I Made Myself the Coolest Dress pt. 2 – Dyeing & Underlining

In part 1 of this short blog series, I tell the story of how I designed, drafted the pattern, and fit the mockup for a super-cool dress for myself. This second post is all about the fabric!

Choosing the Fabric

My rule of thumb for purchasing fabrics is to buy enough for my pattern + plenty of technique tests + enough to recut the largest piece if I had to. Since my sewing practice involves plenty of prep, I rarely need to recut, so as a one-of-a-kind custom wedding dressmaker, the “fabric stash” I’ve accumulated over the years is mostly white.

I rarely wear white. And in addition to Frocktails, I was planning to wear my new dress as to a special wedding (more coming soon!) (spot my hem and elbow in People Magazine!)… But with a custom dye job, I could make white fabrics any color I want…. 

…and since I so rarely sew for myself (#thedressmakerhasnoclothes) I might as well work with a favorite…

Deborah’s bridal gown was made from the dreamiest silk/wool satin. It’s not only goooorgeous, it was really fun to sew. I did not need to recut while creating her dress, so I had some scrumptious yardage left over…

Since my dress was going to be all about curves, I cut a sample of Deborah’s leftover bridal fabric for some tests. Beautiful!

Strategies

If you’ve been following me for a while, you’ll know that I love reusing my mockup as the underlining of the real garment. In order to do this (and for help with layout strategies), I’d need to take it apart. Mockups are made with temporary basting stitches, so it was super-fast to disassemble (but not quite this fast)! (And if you are curious about my lack of a seam ripper, here’s how I remove stitches with scissors.)

Since I would be dyeing different pieces of the same fabric different shades of the same color, I’d need to be strategic about my layout. I fiddled around…

…and found that I had just enough. Eeek! I double checked that Mood Fabrics still had more in stock (and at that time they did.)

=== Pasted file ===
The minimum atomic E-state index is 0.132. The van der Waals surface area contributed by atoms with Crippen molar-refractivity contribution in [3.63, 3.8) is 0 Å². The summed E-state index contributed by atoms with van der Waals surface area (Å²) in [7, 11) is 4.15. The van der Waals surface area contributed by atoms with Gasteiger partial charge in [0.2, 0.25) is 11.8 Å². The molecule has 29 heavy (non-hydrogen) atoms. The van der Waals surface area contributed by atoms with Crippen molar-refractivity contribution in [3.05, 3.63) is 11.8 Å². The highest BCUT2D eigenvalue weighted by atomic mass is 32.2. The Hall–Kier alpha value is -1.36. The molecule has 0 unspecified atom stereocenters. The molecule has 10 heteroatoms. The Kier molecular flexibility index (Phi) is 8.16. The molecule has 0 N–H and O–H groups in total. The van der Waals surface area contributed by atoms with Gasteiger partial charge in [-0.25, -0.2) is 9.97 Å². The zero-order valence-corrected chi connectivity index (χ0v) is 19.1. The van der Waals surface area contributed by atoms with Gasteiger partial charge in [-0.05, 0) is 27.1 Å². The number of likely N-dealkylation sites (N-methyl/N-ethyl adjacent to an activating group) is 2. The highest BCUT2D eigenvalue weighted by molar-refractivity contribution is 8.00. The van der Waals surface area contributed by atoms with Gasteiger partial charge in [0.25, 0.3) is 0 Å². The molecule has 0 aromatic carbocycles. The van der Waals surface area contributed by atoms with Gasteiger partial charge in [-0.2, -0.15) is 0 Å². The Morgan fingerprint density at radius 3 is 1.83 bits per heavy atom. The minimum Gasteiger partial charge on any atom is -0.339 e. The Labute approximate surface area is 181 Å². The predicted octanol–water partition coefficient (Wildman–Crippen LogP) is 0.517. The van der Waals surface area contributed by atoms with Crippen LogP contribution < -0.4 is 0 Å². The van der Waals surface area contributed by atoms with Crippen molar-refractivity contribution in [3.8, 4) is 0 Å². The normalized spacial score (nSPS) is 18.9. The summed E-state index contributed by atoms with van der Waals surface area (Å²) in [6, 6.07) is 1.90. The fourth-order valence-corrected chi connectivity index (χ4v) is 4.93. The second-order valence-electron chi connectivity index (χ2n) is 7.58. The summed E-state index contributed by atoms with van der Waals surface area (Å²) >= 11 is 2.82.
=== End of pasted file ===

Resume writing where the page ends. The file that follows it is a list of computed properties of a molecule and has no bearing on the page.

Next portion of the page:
But to make more room, I trimmed my allowances. 

A fun and messy way to make more space!

The white pieces at the top of my design were prepped for underlining…

…while everything else was prepped for dyeing.

To keep myself organized, I ripped strips of muslin…

…and labeled them with a number for each color.

Using the muslin pieces from the mockup dress as my guide, I cut custom-sized strips of the silk/wool fabric- each just long enough for the pattern pieces that would become each color shade.

This was tricky and took forever (but was also kinda fun.)

Then I machine basted the silk/wool strips to the muslin strips.

I am not one to “play chicken” with fabric (remember my rule of thumb above?), so this was a real nail-biter!

Ready or not- my fabric was now prepared for dyeing!

Dye Testing

With the help of my handsome husband Charles and some scraps of the silk/wool fabric, I tested the colors to come up with a plan. To keep things simple, I decided to use the RIT dye color of “Wine” straight from the bottle but with varied lengths of time in the dye bath.

And it’s important to see how things look when dry!

Well, my original thought was that I could simply throw all the fabric into the dye, and then remove the strips in order at strategically timed intervals- allowing the higher strips to soak less and the lower strips to soak up the dye the longest. But after testing a bunch of samples, it became clear that I’d need to be very careful and that I’d need to have at least 2 different baths. The fabric loved soaking up the dye!